Apple is evaluating new keyboard mechanisms to make thinner MacBooks

Posted:
in Future Apple Hardware
Future MacBooks could be made even thinner by using a slimmer keyboard, by switching out the butterfly mechanism for one where the keys are positioned much closer to the circuit board, reducing the amount of travel and materials required to register a key press and to actuate.

2019 MacBook Pro
2019 MacBook Pro


The butterfly keyboard mechanism used in the current generation of MacBook Pro models has gone through a number of revisions to fix issues with how it functions, including occasions where debris could interfere with the mechanism's operation. The issues have led to the creation of a repair program to fix the problem, but complaints about the component continue to be made.

The keyboard is also a space-occupying component of a notebook's design, with the switch mechanism providing an actuation, namely the physical movement of the key to register a press and to reset. In order to allow this to happen, a mechanism has to sit between the key and the circuit board, taking up valuable space that could be used to make the notebook design even thinner, or to provide more battery capacity.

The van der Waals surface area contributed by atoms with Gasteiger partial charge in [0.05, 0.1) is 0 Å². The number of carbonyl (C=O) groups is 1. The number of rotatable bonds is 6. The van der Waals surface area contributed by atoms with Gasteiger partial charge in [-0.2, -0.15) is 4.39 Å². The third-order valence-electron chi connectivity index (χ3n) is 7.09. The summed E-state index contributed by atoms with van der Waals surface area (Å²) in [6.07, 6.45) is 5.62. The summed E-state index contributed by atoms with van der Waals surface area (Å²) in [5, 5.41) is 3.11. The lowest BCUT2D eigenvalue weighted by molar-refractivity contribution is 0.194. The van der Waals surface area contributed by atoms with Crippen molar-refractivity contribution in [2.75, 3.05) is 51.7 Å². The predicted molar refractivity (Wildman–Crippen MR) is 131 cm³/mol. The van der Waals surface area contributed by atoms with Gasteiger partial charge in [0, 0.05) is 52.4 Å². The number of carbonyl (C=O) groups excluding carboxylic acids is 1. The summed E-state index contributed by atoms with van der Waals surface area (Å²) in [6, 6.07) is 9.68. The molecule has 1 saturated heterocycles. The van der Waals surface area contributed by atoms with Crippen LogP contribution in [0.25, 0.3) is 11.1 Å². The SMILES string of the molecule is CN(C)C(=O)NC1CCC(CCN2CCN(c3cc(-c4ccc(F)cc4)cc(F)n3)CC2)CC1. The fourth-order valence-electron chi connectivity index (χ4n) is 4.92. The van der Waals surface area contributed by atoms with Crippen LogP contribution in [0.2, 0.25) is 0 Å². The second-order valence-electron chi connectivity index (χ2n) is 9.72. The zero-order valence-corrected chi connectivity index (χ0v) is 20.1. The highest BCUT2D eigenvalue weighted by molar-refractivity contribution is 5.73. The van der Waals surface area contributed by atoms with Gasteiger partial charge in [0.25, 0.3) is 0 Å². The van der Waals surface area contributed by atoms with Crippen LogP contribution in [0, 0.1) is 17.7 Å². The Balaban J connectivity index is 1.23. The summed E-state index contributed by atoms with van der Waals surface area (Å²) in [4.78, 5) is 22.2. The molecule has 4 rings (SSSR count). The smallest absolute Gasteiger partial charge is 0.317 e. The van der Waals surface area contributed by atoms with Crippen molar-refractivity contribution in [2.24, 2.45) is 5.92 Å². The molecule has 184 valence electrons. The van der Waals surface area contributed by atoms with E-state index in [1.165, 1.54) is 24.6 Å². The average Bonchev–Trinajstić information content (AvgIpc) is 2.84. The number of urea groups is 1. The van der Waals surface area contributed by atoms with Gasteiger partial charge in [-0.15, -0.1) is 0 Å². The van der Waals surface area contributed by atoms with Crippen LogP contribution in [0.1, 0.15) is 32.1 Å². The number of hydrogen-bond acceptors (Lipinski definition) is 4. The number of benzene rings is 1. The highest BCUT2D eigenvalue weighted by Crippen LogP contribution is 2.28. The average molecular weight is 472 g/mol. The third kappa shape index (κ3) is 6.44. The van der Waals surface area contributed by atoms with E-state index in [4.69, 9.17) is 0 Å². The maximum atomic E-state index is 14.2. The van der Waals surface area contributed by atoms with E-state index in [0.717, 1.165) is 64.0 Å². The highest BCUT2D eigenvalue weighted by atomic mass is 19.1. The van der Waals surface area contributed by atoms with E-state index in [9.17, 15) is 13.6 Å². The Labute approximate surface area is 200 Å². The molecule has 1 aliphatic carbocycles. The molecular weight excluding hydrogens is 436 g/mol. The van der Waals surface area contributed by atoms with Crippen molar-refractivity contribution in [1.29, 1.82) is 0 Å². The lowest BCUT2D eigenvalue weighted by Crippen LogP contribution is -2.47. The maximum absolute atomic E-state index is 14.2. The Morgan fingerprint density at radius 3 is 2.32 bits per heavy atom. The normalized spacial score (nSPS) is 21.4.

In a patent published by the US Patent and Trademark Office on Tuesday titled "Keyboard assemblies having reduced thickness and method of forming keyboard assemblies," Apple seeks to do just that.

An illustration of the PCB at the bottom of the stack, with layers for the membrane, switching mechanism, and keycap.
An illustration of the PCB at the bottom of the stack, with layers for the membrane, switching mechanism, and keycap.


In Apple's filing, the company suggests the use of a single membrane sheet adhered directly to the printed circuit board (PCB). A switch housing can optionally be affixed directly to the membrane layer or to the PCB, sandwiched between the two, and a dome switch coupled directly on top to the membrane layer.

Generally the membrane is not typically attached to the PCB, but is used to help facilitate the closing of a connection, to trigger the key press. By attaching the membrane completely across the PCB, this eliminates any wasted space and brings the components closer together.

Apple also reasons that, by coupling the dome switch to the membrane directly, the switch can be more easily installed, reducing assembly time.

An example of a dome switch being sandwiched between the PCB and the membrane